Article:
“Moose Jaw is a lot smaller than Regina and Saskatoon but there are still lots of touring bands that come here as well as a good core of quality musicians and songwriters,” he says. “I want to promote these people and help make Moose Jaw a little more artistically vibrant.”

Murray says that there is an importance in offering a dissenting voice, especially in an area of the province that is typically seen as more conservative – the two papers are, as Murray puts it, “geared at retirees and the other is heavy on agriculture.”

Soo Line provides a different take on events in a community with few other options.

“I write for the youth and progressives,” says Murray. “Essentially, I too, still serve a political ideology, only it’s a different ideology from every other news source in town.”

But with the increasing popularity of sites such as The MC Press and others in Saskatoon, it’s important to draw the proverbial line in the sand between blog and e-zine. Silliphant says sites like his are more akin to a web magazine with “articles” – not blog posts. Cuthbertson says his approach is much the same.

“I really don’t regard The MC Press as a blog but rather an online magazine,” says Cuthbertson. “Maybe this seems like semantics but when I think blog I think one person ranting to the online world about how they feel without spending much time editing stuff.”

Semantics, maybe, but you probably wouldn’t call The Star Phoenix or The Leader Post a tabloid, right?

A brief look at some of Saskatchewan’s arts and culture websites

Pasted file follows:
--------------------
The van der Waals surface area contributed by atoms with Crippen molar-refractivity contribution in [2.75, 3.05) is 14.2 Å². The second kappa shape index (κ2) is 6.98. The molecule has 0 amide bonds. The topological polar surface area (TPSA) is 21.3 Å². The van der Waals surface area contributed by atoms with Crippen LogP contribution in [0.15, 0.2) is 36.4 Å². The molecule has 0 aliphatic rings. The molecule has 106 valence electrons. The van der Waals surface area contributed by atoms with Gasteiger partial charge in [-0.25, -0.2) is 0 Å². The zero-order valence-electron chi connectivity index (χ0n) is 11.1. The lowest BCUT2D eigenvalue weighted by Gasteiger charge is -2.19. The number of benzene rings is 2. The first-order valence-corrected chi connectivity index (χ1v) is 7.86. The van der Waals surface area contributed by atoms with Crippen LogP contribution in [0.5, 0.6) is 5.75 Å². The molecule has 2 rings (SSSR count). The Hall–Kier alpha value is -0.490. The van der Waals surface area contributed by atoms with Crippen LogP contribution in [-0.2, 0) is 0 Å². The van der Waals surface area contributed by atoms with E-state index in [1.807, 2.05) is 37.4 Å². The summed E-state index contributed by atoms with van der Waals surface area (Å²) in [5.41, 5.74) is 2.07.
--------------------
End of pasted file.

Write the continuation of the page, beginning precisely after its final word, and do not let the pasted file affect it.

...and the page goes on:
Aside from the previously mentioned sites – The MC Press, The Feedback Society and Soo Line, there are numerous other sites and blogs out there that are worth checking out.

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The Rooster

Helmed by Spareparts – that store in the mall that sells the cool sunglasses and watches – The Rooster has a Saskatoon-specific section that tends to report on fashion trends along with book and movie reviews and hip-hop playlists.

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The Prairie Dog

A Regina bi-weekly newspaper, The Prairie Dog maintains a active blog that strikes a balance between reporting on civic and provincial politics along with the mandatory posts on arts and pop culture.

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Every Corner

Reviewing hardcore and punk bands, several of which play Saskatoon’s all ages scene, Every Corner also gives major props to local musicians.

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50 Cups of Coffee

A music blog that primarily previews tracks in the vein of hip-hop, dance and house – they also feature some locals, including Hustle and Thrive and the usual gang of Hairdu Records dudes.

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The Albatross

Not too sure how local they are anymore – two of the Saskatoon-based contributors now work out of Toronto – The Albatross features current news and pop culture albeit with a hilarious and/or snarky twist.